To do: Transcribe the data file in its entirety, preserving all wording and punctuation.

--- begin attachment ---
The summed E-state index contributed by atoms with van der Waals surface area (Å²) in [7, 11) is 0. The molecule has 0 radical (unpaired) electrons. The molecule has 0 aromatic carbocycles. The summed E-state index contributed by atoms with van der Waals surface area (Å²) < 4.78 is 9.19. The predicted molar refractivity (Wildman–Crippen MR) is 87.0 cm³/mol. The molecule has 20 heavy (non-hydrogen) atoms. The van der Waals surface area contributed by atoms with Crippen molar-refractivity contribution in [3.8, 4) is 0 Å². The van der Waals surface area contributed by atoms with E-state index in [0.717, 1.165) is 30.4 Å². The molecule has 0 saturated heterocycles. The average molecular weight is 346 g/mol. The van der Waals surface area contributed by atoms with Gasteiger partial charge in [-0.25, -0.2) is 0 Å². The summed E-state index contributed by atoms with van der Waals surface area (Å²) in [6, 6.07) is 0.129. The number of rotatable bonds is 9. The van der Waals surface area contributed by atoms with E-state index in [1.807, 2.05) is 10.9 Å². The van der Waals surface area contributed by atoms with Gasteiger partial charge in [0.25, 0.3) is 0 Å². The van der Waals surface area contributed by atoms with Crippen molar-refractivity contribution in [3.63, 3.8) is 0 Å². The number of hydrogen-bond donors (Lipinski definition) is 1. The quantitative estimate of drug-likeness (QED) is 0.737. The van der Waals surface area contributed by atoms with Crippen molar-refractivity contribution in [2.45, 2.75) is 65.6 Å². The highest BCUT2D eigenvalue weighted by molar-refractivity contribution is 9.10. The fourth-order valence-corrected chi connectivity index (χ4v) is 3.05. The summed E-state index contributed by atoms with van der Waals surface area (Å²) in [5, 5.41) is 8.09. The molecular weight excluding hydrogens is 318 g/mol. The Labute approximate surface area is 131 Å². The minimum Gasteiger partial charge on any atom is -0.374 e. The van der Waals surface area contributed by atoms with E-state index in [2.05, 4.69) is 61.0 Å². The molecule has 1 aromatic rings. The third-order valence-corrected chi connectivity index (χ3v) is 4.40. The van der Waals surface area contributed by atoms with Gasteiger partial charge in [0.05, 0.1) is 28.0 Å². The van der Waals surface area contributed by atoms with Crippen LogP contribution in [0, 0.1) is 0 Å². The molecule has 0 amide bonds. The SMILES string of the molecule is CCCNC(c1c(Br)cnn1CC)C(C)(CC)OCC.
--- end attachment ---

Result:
The summed E-state index contributed by atoms with van der Waals surface area (Å²) in [7, 11) is 0. The molecule has 0 radical (unpaired) electrons. The molecule has 0 aromatic carbocycles. The summed E-state index contributed by atoms with van der Waals surface area (Å²) < 4.78 is 9.19. The predicted molar refractivity (Wildman–Crippen MR) is 87.0 cm³/mol. The molecule has 20 heavy (non-hydrogen) atoms. The van der Waals surface area contributed by atoms with Crippen molar-refractivity contribution in [3.8, 4) is 0 Å². The van der Waals surface area contributed by atoms with E-state index in [0.717, 1.165) is 30.4 Å². The molecule has 0 saturated heterocycles. The average molecular weight is 346 g/mol. The van der Waals surface area contributed by atoms with Gasteiger partial charge in [-0.25, -0.2) is 0 Å². The summed E-state index contributed by atoms with van der Waals surface area (Å²) in [6, 6.07) is 0.129. The number of rotatable bonds is 9. The van der Waals surface area contributed by atoms with E-state index in [1.807, 2.05) is 10.9 Å². The van der Waals surface area contributed by atoms with Gasteiger partial charge in [0.25, 0.3) is 0 Å². The van der Waals surface area contributed by atoms with Crippen molar-refractivity contribution in [3.63, 3.8) is 0 Å². The number of hydrogen-bond donors (Lipinski definition) is 1. The quantitative estimate of drug-likeness (QED) is 0.737. The van der Waals surface area contributed by atoms with Crippen molar-refractivity contribution in [2.45, 2.75) is 65.6 Å². The highest BCUT2D eigenvalue weighted by molar-refractivity contribution is 9.10. The fourth-order valence-corrected chi connectivity index (χ4v) is 3.05. The summed E-state index contributed by atoms with van der Waals surface area (Å²) in [5, 5.41) is 8.09. The molecular weight excluding hydrogens is 318 g/mol. The Labute approximate surface area is 131 Å². The minimum Gasteiger partial charge on any atom is -0.374 e. The van der Waals surface area contributed by atoms with E-state index in [2.05, 4.69) is 61.0 Å². The molecule has 1 aromatic rings. The third-order valence-corrected chi connectivity index (χ3v) is 4.40. The van der Waals surface area contributed by atoms with Gasteiger partial charge in [0.05, 0.1) is 28.0 Å². The van der Waals surface area contributed by atoms with Crippen LogP contribution in [0, 0.1) is 0 Å². The molecule has 0 amide bonds. The SMILES string of the molecule is CCCNC(c1c(Br)cnn1CC)C(C)(CC)OCC.